NHS privatisation 'still on track'
Monday 13 June 2011
Health experts welcomed today's report but unions said the "NHS privatisation programme is still on track".
Chris Ham, chief executive of the King's Fund, said the recommendations would "significantly improve" the Health and Social Care Bill.
"The emphasis on integration is particularly significant and addresses a key weakness in the Government's original proposals.
"The 'pause' has served the NHS, its staff and patients well by allowing time to reflect on how to deliver the reforms the health system needs. But it is now time to move on.
"The Government must now move quickly to endorse today's report, put an end to the disagreements that have dominated recent months and provide the direction and stability the NHS desperately needs to navigate the challenging times ahead.
"Despite the headlines generated by the reforms, the key priority facing the NHS remains the need to find up to £20 billion in productivity improvements to maintain quality and avoid significant cuts in services.
"Implementing the reforms while maintaining the focus needed to achieve this will be very challenging and will require leadership and management of the highest quality throughout the NHS.'
Unite national officer for health, Rachael Maskell said the Bill should be scrapped.
She added: "The problem with Monitor is that it will now promote choice, competition and collaboration - all of which are contradictory aims.
"The hybrid mess that Monitor will become will do to the NHS what other botched regulatory bodies have done to other public services - from rail to social care.
"Unless patient care comes first, then Monitor will fail patients - and our politicians will have failed them too."
She added: ""The way that David Cameron and Health Secretary Andrew Lansley will interpret the Future Forum's recommendations is that the pace of the privatisation of the NHS will be slowed down, but not abandoned - that's the crux."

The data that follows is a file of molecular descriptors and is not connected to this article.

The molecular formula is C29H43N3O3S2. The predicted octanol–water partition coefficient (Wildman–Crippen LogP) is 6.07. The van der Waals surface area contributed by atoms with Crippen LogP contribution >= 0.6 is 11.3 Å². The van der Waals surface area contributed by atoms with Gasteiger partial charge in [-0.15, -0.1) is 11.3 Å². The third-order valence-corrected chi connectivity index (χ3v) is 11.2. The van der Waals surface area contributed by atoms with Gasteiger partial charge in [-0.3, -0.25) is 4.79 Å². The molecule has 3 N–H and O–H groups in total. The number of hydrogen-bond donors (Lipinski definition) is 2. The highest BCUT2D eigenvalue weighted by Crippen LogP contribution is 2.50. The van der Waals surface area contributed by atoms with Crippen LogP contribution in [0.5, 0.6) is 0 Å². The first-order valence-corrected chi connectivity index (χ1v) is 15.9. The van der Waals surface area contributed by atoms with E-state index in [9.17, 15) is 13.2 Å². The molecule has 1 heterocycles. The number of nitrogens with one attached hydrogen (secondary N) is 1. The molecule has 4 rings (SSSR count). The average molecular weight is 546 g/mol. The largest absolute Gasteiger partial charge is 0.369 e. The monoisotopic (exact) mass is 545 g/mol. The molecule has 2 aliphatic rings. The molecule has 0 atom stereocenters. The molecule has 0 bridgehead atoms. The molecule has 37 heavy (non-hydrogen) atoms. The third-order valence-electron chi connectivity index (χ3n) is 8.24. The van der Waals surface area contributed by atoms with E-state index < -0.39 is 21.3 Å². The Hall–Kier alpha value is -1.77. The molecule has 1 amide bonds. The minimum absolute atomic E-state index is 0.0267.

Dave Prentis, general secretary of Unison, said: "Really big questions over critical issues such as privatisation remain unanswered: just how will the Government prevent "cherry-picking"?
"And why are there no limits on the amount and range of services that can be privatised?
"The Forum is recommending sweeping changes to the Bill because it is riddled with flaws.
"It exposes the real agenda behind the Government's Bill - the wholesale marketisation of the NHS.
"It wants to turn our health service into nothing more than a logo on the side of a van run by a multinational company."
Dr Peter Carter, chief executive of the Royal College of Nursing (RCN), said: "We are pleased that the NHS Future Forum has used the 'pause' period to listen and reflect on the concerns that the public and professionals have over the future of the NHS.
"We welcome the report's findings that Monitor must support the integration of care and that care must not become of secondary importance to cost.
"Equally, we fully support the report's conclusions regarding the importance of transparency within the new commissioning consortia as well as the recommendation that private firms must not be allowed to 'cherry pick' services.
"However, it is disappointing that the Future Forum appears not to have accepted the view of thousands of our members, who are calling for a mandatory requirement for nurses to sit on the board of every commissioning consortia."